Stone v. Troy Construction—civil—reversal—Jordan
Under the Fair Labor Standards Act, the statute of limitations to bring suit is a year longer if the FLSA violation was willful. Today, the Third Circuit reversed a district court’s ruling that employees’ claims were barred by the shorter deadline for non-willful violations, holding that the district court applied an overly burdensome standard for assessing wilfulness when it effectively required employer conduct worse than recklessness.
Secretary US Dept. of Labor v. Bristol Excavating—civil—reversal in part—Jordan
In the second of today’s Jordan-authored FSLA reversals, the Third Circuit held that bonuses paid by third parties to employees do not automatically count as “remuneration” that employers must include when calculating the employees’ over time rate. Instead, whether bonuses paid by third parties must be included in the overtime-pay calculation depends on the understanding of the employer and the employees, to be determined case-by-case.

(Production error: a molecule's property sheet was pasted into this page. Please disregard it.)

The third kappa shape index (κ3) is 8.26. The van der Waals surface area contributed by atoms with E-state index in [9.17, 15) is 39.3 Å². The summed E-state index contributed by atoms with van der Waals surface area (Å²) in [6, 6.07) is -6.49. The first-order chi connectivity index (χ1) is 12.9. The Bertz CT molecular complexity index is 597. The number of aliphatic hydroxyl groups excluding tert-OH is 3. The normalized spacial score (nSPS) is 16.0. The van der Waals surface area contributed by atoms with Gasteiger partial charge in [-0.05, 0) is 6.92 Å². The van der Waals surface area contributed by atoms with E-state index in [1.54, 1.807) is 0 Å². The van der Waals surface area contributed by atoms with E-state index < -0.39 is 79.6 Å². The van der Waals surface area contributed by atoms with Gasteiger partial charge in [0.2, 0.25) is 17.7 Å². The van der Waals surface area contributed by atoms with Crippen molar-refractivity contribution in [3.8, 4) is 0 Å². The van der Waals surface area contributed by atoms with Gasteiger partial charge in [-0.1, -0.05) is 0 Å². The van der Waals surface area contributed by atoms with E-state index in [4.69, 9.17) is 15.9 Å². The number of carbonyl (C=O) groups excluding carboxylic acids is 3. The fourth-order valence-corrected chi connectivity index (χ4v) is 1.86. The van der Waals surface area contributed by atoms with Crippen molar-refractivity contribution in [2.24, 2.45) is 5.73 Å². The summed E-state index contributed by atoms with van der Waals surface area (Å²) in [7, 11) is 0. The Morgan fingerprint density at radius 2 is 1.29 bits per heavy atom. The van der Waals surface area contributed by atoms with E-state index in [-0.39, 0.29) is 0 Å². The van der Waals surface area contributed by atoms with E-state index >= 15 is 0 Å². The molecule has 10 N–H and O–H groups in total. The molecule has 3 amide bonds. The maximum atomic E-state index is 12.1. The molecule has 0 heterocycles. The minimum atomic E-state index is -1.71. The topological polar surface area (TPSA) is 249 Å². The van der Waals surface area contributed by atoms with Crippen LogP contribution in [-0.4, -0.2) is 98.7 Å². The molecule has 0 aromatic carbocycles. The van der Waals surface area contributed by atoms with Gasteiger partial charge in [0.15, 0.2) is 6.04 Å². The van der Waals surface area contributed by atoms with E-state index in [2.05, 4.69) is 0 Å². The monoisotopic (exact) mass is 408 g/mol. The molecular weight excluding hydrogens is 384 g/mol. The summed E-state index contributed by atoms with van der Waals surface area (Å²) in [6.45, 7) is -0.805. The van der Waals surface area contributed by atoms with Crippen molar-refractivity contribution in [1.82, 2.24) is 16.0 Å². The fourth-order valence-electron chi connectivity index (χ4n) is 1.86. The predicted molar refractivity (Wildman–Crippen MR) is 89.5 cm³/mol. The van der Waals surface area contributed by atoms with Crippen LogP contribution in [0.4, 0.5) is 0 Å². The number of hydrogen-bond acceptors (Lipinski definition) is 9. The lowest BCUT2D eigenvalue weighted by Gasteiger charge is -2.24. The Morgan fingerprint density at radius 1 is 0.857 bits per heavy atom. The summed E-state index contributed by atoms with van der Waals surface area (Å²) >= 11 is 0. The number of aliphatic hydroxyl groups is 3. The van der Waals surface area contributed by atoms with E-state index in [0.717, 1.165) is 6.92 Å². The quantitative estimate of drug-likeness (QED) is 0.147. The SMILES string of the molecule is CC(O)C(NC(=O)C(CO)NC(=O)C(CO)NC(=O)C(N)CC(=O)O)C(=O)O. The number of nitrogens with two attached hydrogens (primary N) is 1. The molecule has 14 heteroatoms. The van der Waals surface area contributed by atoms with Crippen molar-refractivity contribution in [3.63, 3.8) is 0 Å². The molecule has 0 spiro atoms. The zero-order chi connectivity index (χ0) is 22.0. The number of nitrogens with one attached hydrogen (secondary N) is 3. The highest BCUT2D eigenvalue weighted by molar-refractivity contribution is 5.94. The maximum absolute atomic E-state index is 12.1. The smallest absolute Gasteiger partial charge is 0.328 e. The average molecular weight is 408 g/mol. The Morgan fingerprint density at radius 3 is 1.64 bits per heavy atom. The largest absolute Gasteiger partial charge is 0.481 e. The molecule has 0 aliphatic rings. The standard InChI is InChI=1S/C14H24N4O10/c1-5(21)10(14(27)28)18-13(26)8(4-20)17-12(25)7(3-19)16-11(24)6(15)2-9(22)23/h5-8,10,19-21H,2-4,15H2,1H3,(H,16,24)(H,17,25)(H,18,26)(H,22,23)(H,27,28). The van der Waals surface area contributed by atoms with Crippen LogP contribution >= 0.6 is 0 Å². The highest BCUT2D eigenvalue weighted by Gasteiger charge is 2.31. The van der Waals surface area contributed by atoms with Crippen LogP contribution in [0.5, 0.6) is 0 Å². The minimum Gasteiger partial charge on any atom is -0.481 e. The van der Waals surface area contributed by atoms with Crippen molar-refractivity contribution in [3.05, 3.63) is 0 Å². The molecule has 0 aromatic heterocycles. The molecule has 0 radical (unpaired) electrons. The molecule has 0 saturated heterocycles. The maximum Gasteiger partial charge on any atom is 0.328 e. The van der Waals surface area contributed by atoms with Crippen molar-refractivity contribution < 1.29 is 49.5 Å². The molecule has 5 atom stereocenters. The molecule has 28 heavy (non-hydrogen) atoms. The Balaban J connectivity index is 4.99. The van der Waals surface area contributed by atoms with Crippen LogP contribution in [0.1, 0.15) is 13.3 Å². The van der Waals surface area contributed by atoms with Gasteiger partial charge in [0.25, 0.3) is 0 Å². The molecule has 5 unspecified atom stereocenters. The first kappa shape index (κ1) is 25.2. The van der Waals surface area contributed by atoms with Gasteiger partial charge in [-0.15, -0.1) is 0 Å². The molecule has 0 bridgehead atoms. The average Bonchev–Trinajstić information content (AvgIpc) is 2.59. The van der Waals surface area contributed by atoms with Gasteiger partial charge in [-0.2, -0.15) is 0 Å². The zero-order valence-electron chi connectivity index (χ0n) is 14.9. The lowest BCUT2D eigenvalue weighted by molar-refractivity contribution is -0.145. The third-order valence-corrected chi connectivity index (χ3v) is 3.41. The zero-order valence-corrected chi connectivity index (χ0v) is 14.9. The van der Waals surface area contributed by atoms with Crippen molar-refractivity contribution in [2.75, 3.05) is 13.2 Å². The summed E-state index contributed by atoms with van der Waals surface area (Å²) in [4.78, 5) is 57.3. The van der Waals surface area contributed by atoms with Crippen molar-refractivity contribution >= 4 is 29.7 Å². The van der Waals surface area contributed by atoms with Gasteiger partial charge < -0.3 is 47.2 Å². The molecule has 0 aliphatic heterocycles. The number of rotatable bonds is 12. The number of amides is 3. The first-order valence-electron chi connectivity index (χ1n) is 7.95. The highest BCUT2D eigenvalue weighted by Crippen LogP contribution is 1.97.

Joining Jordan were Smith and Rendell. (Smith replaced Vanaskie on the panel after the latter’s retirement.) Arguing counsel were Casandra Blaney of Brann Williams for the employer and Rachel Goldberg for the labor department.
Wolfington v. Reconstructive Orthopaedic Assocs.—civil—partial reversal—Fuentes
A surgery patient alleged that his medical provider violated the Truth in Lending Act by failing to make certain disclosures about installment payment of his deductible. The Third Circuit affirmed the district court’s dismissal of the claim on the ground that TILA’s disclosure requirement did not apply to the oral agreement here. But the Third Circuit vacated the district court’s sua sponte imposition of Rule 11 sanctions, holding that substantive grounds for the sanctions were mistaken and that sua sponte awards of attorneys’ fees under Rule 11 are not allowed.